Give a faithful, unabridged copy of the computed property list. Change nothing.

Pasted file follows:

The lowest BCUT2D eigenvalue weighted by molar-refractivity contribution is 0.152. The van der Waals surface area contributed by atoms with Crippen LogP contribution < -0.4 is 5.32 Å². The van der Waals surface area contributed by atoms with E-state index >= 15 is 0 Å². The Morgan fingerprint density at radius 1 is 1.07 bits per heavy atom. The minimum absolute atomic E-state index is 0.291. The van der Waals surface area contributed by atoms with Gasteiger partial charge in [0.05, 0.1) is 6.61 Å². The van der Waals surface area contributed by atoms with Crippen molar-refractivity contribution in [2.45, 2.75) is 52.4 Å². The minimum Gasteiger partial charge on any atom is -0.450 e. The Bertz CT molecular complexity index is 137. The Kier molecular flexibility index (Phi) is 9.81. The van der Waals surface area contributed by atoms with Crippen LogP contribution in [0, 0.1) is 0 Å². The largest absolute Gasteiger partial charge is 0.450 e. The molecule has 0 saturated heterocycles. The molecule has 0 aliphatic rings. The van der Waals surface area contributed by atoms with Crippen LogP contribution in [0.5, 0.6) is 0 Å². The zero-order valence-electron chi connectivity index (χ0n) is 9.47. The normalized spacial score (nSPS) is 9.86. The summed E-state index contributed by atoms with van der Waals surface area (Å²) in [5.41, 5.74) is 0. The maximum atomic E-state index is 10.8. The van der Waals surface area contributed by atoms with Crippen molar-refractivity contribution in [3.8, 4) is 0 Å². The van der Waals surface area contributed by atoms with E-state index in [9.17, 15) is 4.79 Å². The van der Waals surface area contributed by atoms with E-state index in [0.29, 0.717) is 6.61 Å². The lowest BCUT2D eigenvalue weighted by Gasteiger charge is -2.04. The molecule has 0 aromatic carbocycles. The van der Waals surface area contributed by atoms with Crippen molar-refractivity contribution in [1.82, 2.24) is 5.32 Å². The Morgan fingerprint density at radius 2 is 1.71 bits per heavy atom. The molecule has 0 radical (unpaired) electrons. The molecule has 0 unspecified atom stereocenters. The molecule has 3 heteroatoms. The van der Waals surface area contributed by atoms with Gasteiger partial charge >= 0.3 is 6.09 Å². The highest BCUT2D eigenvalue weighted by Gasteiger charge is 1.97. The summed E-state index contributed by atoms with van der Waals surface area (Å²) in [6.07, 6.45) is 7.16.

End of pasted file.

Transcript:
The lowest BCUT2D eigenvalue weighted by molar-refractivity contribution is 0.152. The van der Waals surface area contributed by atoms with Crippen LogP contribution < -0.4 is 5.32 Å². The van der Waals surface area contributed by atoms with E-state index >= 15 is 0 Å². The Morgan fingerprint density at radius 1 is 1.07 bits per heavy atom. The minimum absolute atomic E-state index is 0.291. The van der Waals surface area contributed by atoms with Gasteiger partial charge in [0.05, 0.1) is 6.61 Å². The van der Waals surface area contributed by atoms with Crippen molar-refractivity contribution in [2.45, 2.75) is 52.4 Å². The minimum Gasteiger partial charge on any atom is -0.450 e. The Bertz CT molecular complexity index is 137. The Kier molecular flexibility index (Phi) is 9.81. The van der Waals surface area contributed by atoms with Crippen LogP contribution in [0, 0.1) is 0 Å². The largest absolute Gasteiger partial charge is 0.450 e. The molecule has 0 saturated heterocycles. The molecule has 0 aliphatic rings. The van der Waals surface area contributed by atoms with Crippen LogP contribution in [0.5, 0.6) is 0 Å². The zero-order valence-electron chi connectivity index (χ0n) is 9.47. The normalized spacial score (nSPS) is 9.86. The summed E-state index contributed by atoms with van der Waals surface area (Å²) in [5.41, 5.74) is 0. The maximum atomic E-state index is 10.8. The van der Waals surface area contributed by atoms with Crippen molar-refractivity contribution in [3.8, 4) is 0 Å². The van der Waals surface area contributed by atoms with E-state index in [9.17, 15) is 4.79 Å². The van der Waals surface area contributed by atoms with E-state index in [0.29, 0.717) is 6.61 Å². The lowest BCUT2D eigenvalue weighted by Gasteiger charge is -2.04. The molecule has 0 aromatic carbocycles. The van der Waals surface area contributed by atoms with Crippen molar-refractivity contribution in [1.82, 2.24) is 5.32 Å². The Morgan fingerprint density at radius 2 is 1.71 bits per heavy atom. The molecule has 0 radical (unpaired) electrons. The molecule has 0 unspecified atom stereocenters. The molecule has 3 heteroatoms. The van der Waals surface area contributed by atoms with Gasteiger partial charge >= 0.3 is 6.09 Å². The highest BCUT2D eigenvalue weighted by Gasteiger charge is 1.97. The summed E-state index contributed by atoms with van der Waals surface area (Å²) in [6.07, 6.45) is 7.16.